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David Nelson / Society

Cries of 'Toujours le Bordeaux!' Ring Out at Gourmet Ceremony

October 24, 1985|David Nelson

RANCHO SANTA FE — The six men stood neatly in a row, five of them draped in velvet cloaks that looked to be trimmed with ermine.

Their expressions solemn but their eyes revealing an inner glee, the six suddenly whooped, "Par le Bordeaux!" They then clapped their hands once, in unison, and shouted, "Pour le Bordeaux!" Another clap followed. "Toujours le Bordeaux!" Clap, clap, clap.

No, it wasn't the annual lodge picnic of the Paris branch of the Fraternal Order of Bison. The six men who stood in the courtyard of Bertrand Hug's Mille Fleurs restaurant on Oct. 15 were all maitres (masters) of the Commanderie de Bordeaux, one of the oldest and most distinguished wine and food societies in the world. Their cheer, which translates as "By Bordeaux, for Bordeaux, always Bordeaux," expressed the fealty these sons of Bacchus have pledged to the vintages of Bordeaux, the great wine-producing region of southwest France that ferments sunshine into such lovely tipples as Chateau d'Yquem and Chateau Lafite-Rothschild.

The cheer marked the induction of three new members--Walter Emery, Andrew Lawlor and Haskell Norman--into the Commanderie, and the brief ceremony that preceded it was not unlike the formalities that in Medieval times (the Commanderie claims ancient roots) attended a squire's elevation to knighthood. No less a personality than wine importer Julius Wile, who serves as the Commanderie's deputy grand maitre of the United States, tapped each inductee on the shoulder as a symbol of that man's elevation to commandeur, after which each new member was kissed on both cheeks by the assembled maitres. In addition to Wile, the cadre of maitres included developer Tawfiq Khoury, whose cellar reputedly is the best-stocked this side of the Mississippi; Albert Aschaffenburg, proprietor of New Orleans' exclusive Pontchartrain Hotel; Dr. Marvin Overton, whose Fort Worth cellar enjoys international fame; Dr. Louis Skinner of Miami, and Rene Aponte, maitre of Puerto Rico.

Applauding the scene were 40 local commandeurs, spouses and friends, who had gathered not only to witness the induction but to enjoy a collection of fine Bordeaux and the six-course meal that had been prepared to accompany it. San Diego Opera Assn. President Bill Nelson served as dinner chairman; he escorted his wife, Lollie. Among other San Diegans in the crowd were Richel Khoury, Michael and Susan Channick, Tom and Mavourneen Kravis, Joe and Rita Neeper, Dick Duffy and Jeanne Jones, Curtis and Eileen Swartz, and Larry and Junko Cushman.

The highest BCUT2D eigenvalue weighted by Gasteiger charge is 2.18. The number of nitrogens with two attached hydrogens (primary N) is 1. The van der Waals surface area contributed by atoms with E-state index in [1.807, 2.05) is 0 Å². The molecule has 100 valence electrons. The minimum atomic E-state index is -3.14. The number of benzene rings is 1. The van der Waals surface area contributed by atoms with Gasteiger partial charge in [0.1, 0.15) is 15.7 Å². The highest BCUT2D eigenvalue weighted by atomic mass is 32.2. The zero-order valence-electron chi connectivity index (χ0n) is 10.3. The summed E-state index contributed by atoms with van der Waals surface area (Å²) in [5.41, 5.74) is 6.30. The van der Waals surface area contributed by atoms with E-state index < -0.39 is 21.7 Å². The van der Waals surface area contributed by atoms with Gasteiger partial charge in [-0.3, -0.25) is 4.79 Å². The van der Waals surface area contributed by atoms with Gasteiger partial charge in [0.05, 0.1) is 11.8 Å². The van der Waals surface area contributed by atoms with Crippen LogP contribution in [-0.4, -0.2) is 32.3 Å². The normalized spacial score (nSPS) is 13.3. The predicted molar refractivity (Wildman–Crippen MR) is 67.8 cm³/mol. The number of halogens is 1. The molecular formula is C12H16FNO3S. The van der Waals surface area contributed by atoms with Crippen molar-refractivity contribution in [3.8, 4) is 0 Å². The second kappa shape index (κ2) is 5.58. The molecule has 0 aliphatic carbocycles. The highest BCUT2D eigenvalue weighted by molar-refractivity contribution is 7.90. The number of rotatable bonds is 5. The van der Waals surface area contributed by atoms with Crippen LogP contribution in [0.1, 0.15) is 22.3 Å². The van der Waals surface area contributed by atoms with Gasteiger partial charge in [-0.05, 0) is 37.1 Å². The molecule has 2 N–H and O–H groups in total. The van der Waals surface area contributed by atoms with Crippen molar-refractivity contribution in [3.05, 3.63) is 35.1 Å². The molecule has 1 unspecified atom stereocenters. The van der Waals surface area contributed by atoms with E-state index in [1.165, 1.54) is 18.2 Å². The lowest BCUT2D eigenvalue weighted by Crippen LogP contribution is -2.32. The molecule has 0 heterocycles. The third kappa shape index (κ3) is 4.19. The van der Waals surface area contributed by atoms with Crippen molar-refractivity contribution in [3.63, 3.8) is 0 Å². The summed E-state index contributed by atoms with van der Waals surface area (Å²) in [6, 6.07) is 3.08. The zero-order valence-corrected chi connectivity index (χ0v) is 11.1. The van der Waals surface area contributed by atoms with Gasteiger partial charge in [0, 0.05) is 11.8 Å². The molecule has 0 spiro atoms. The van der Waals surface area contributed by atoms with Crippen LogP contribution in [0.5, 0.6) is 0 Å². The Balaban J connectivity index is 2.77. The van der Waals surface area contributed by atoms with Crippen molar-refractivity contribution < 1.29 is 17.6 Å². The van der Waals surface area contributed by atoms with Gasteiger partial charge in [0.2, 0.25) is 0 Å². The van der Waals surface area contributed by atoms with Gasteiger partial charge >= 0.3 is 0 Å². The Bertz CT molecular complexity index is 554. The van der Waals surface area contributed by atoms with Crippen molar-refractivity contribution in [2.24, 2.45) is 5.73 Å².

The serious browsing and sluicing (to quote P.G. Wodehouse, who like Falstaff appreciated a warm bird and a cold bottle) started with a plate of lobster-stuffed ravioli accompanied by a glass of Chateau Laville Haut Brion 1980. That combination led into a meal that included loup de mer (a fish from the North Atlantic) paired with a '74 Chateau Malartic-Lagraviere, roasted pigeon breasts served with a stunning '53 Pichon Lalande (poured from an imperial, which holds the equivalent of eight bottles), and a rather jolly pastry filled with goat cheese.

The guests did not consume this meal in silence. Tawfiq Khoury twice called parlements (parliaments), during which guests were invited to stand and comment on the food and wine. No one seemed shy about his opinions; the tomato-basil sorbet that separated the fish and meat courses, for example, came under heavy attack, a situation that greatly discomfitted restaurateur Hug. He bore up bravely under the criticism, however, even when one guest denounced the truffle sauce that anointed the pigeon breasts as "lackluster." "What can one do when fresh truffles are out of season?" Hug asked.

The evening concluded with cigars (so much for the contention that foodies don't smoke), and yet another round of the Bordeaux cheer. Among others present were vintner Robert Mondavi and his wife, Margit; Society of Bacchus President Dr. Herbert Francis, from Cincinnati; Christian Tapie, a young Frenchman who works in the California wine industry but whose family owns vineyards in Bordeaux; Christopher McKellar and Molly Sheppard; Victor and Denny Vilaplana; Sam Assam, and Morton and Nona Jorgensen.

SAN DIEGO--Last week proved to be a vintage week for local oenophiles.

Two days after the Commanderie de Bordeaux dinner, several members of that group joined with about 175 other local wine lovers at the Sheraton Harbor Island West for the third annual San Diego International Wine Auction, a formal dinner and lively celebration of the grape that netted more than $120,000 for the KPBS public television and radio stations.

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